The World Medical Association (WMA) General Assembly recently approved revisions to the Declaration of Geneva, the modern physician’s pledge that succeeded the Hippocratic Oath.

The revisions, the most expansive makeover of the declaration in its 70-year history, followed two years of information gathering, interviews with medical experts, and internal deliberations.

Among the changes the WMA implemented was the addition of this line to the text: “I will respect the autonomy and dignity of my patient.”

The language appears fairly innocuous. But a number of physicians I spoke with are expressing concerns about the language, citing the organization’s recent social justice advocacy.

In 2015 the WMA created new guidelines for physicians that declared that gender incongruence “is not a medical disorder,” a claim many physicians contest. The guidelines also stated that individuals have a right to determine their own gender and that medical assistance should be provided for any individuals experiencing gender incongruence.

I reached out to WMA officials and asked if the new language implies that physicians should respect the autonomy and dignity of patients who identity as transgender, as well as treatments they seek.

“The answer to your question is yes,” said Nigel Duncan, the spokesman for WMA.

No sanctions are recommended for physicians who do not comply, Duncan said, noting that punitive measures would naturally fall under the province of “national regulatory bodies.”

Yet medical ethicists say that does not mean there is no cause for concern.  

“The immediate practical implications are likely to be few in the absence of some sort of punishment for not toeing the line,” said Thomas S. Huddle, a physician and Professor of Medicine at the University of Alabama. “The longer term practical implications of a changing willingness of professional organizations and society more generally to tolerate physician conscientious objection to contested treatments are, of course, much more momentous.”

Medicine has become an increasingly politicized field in recent years. For decades, nations and individuals debated hot button such as abortion, birth control, and assisted suicide. But as state involvement in healthcare has increased, so have the legal quandaries facing some physicians. In recent years, doctors increasingly have found themselves legally required to perform procedures to which they object.

“Gender transition is joining that group,” says Huddle. “As medicine retreats from being a private relationship between patients and physicians, it’s going to be much harder to solve these types of questions.”

Some experts question whether such a pledge is in the best interest of patients, noting that it’s not uncommon for patients experiencing gender incongruence to have regrets after a physical transition.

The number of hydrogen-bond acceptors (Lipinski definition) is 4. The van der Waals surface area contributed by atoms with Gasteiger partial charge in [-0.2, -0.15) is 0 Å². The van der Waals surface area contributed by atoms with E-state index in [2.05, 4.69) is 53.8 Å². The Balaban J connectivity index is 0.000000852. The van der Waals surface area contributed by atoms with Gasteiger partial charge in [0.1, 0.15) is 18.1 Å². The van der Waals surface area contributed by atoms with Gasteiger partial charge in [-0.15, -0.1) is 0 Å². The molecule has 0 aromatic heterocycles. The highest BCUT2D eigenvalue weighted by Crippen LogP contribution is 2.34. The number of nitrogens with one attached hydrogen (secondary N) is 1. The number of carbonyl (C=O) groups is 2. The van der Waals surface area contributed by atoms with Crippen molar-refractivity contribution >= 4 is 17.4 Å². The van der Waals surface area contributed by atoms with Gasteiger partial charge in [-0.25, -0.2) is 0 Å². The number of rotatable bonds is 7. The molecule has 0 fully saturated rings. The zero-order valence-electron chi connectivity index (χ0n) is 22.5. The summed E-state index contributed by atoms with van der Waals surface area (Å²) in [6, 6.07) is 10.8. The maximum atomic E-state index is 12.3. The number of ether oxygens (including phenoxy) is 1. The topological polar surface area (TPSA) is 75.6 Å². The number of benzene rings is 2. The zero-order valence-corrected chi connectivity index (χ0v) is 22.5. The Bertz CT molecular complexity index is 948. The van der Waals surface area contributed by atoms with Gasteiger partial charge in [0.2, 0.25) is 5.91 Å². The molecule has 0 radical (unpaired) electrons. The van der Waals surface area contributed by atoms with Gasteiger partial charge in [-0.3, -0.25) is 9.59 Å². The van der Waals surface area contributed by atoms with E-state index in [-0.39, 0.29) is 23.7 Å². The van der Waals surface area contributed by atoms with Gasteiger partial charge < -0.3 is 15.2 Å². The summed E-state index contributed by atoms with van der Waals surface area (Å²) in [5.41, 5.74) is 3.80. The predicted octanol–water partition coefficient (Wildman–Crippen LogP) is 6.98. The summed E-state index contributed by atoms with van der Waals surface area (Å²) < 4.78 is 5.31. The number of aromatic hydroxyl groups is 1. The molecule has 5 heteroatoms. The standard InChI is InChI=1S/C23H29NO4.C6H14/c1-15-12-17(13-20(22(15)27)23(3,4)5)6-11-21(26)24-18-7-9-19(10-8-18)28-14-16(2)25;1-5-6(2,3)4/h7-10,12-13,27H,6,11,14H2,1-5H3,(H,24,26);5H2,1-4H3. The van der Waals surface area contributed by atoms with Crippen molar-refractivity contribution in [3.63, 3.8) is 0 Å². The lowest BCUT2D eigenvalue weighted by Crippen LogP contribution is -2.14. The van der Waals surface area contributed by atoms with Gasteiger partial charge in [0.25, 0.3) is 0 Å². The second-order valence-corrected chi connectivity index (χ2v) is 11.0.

For example, Australian teen Patrick Mitchell, whose story was portrayed by 60 Minutes, was diagnosed with gender dysphoria at age 12. He began to transition to a female by using estrogen medication, but by the time Mitchell was 14 he began to have second thoughts. He is currently transitioning back to a male.

Mitchell’s experience is not unique. Evidence suggests that “detransitioning” is not uncommon

Experts say that for children in particular gender dysphoria may simply be a temporary condition.  

“When we look at studies that follow up on children with gender dysphoria, the majority of these children desist by puberty and no longer experience dysphoria in adulthood,” said Debra W. Soh, a sexual neuroscientist who researches gender dysphoria in children. “Transgender people deserve dignity and respect. Based on the scientific research, it’s also crucial that clinicians take into account other factors that may be influencing a child’s decision regarding wanting to transition, as opposed to taking the child’s wishes at face value.”

Whether or not it’s prudent to require physicians to automatically affirm a patient’s gender identity instead of relying on their own medical training is open to debate. But one thing is clear: we’ve come a long way from “do no harm”.

Below is the entire text of the new oath:


    I SOLEMNLY PLEDGE to dedicate my life to the service of humanity;

    THE HEALTH AND WELL-BEING OF MY PATIENT will be my first consideration;

    I WILL RESPECT the autonomy and dignity of my patient;

    I WILL MAINTAIN the utmost respect for human life;

    I WILL NOT PERMIT considerations of age, disease or disability, creed, ethnic origin, gender, nationality, political affiliation, race, sexual orientation, social standing, or any other factor to intervene between my duty and my patient;

    I WILL RESPECT the secrets that are confided in me, even after the patient has died;

    I WILL PRACTISE my profession with conscience and dignity and in accordance with good medical practice;

    I WILL FOSTER the honour and noble traditions of the medical profession;

    I WILL GIVE to my teachers, colleagues, and students the respect and gratitude that is their due;

    I WILL SHARE my medical knowledge for the benefit of the patient and the advancement of healthcare;

    I WILL ATTEND TO my own health, well-being, and abilities in order to provide care of the highest standard;

    I WILL NOT USE my medical knowledge to violate human rights and civil liberties, even under threat;

    I MAKE THESE PROMISES solemnly, freely, and upon my honour.